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Mumbai Court Just Allowed Cutting of Over 2,600 Trees to Make a Metro Carshed

The Bombay High Court defied all petitions and pleas to construct a metro depot in the middle of Aarey Colony's green cover.

by Pallavi Pundir
04 October 2019, 10:46am

Photo for representational purpose only, via Pexels

In a decision that’s being seen as a major setback for the efforts of environmentalists and activists across the country, the Bombay High Court has decided to give a go-ahead to the controversial plan of cutting of about 2,600 trees in Maharashtra’s Aarey Colony, also known as the green lungs of Mumbai, to make way for a metro carshed. On October 4, the court went on to dismiss all petitions and pleas against the felling of trees and one that wanted the colony to be declared a forest. The court has now ruled that Aarey Colony—which measures 1,287 hectares and adjoins the Sanjay Gandhi National Park — cannot be declared a forest “just because of its greenery”.

For the last few months, protests, petitions and campaigns to protect the green cover of the Aarey colony in Mumbai have escalated to a new level after the tree authority department of the Brihanmumbai Municipal Corporation (BMC) permitted the Mumbai Metro Rail Corporation Ltd (MMRCL) to cut 2,646 trees to construct a Metro Phase III carshed in the area, a move vehemently challenged by green activists and the civil society. The protests were also supported by various Bollywood celebrities and politicians. Citizens have been coming out in huge numbers to form human chains and conducting silent vigils outside the proposed car depot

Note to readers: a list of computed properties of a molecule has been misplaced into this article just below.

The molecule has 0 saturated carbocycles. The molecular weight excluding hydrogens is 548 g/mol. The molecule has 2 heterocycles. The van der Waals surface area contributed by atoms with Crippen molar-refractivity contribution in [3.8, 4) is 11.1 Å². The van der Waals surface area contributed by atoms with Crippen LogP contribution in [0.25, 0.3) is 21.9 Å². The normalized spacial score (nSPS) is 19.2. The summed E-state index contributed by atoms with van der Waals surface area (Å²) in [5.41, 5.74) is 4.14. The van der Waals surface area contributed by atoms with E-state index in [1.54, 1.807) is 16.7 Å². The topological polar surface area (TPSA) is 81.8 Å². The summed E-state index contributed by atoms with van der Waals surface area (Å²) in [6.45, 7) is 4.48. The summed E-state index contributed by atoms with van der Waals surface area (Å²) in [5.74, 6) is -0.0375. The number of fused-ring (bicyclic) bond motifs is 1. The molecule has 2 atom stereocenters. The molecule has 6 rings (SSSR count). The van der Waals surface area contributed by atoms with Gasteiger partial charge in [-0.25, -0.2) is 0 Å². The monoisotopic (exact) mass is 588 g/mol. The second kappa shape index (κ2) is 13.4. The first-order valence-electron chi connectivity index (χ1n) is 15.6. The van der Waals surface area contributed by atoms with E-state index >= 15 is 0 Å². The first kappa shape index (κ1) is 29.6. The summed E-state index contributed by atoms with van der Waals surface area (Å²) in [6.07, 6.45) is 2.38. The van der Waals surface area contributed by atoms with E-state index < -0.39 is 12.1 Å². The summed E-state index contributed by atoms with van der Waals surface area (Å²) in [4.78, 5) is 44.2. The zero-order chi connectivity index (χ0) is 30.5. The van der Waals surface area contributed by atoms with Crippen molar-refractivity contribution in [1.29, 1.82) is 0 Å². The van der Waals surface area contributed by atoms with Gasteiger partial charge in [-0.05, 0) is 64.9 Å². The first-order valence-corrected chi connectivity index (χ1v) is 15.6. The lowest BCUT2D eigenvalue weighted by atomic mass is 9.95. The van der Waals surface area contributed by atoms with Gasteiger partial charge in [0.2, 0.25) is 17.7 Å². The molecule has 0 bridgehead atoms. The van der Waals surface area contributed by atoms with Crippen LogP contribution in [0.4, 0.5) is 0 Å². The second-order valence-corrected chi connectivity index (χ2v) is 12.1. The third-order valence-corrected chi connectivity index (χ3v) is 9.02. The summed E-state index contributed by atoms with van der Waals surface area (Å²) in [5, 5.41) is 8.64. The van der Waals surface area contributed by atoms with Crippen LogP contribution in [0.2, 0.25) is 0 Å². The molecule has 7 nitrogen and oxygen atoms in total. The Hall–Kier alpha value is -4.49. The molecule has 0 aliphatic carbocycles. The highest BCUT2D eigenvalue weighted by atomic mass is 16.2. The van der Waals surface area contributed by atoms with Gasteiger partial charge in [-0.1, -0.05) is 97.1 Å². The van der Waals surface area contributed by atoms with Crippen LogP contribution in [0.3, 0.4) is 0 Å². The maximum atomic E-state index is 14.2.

But on October 4, the bench comprising Chief Justice Pradeep Nandrajog and Justice Bharati Dangre quelled four petitions by NGOs and environmental activists. While one by Mumbai-based NGO Vanshakti was fighting to get the area declared a forest, another by activist Zoru Bathena was asking for Aarey be declared a floodplain. Additionally, the bench fined Shiv Sena corporator Yashwant Jadhav, who filed a plea against the BMC tree authority’s approval to cut trees, with Rs 50,000. "The issue is pending before the Supreme Court and the National Green Tribunal. Hence, we are dismissing the petition on the principle of commonality and not on merits," the court said.

The MMRCL, in the meantime, have been staunch about their decision and told the court that the project is essential to combat overcrowding in public commute in the city. “Every day, 10 persons die due to overcrowding in local suburban trains. The Metro project will ease the pressure from the trains,” MMRCL counsel Ashutosh Kumbhakoni had told the bench.

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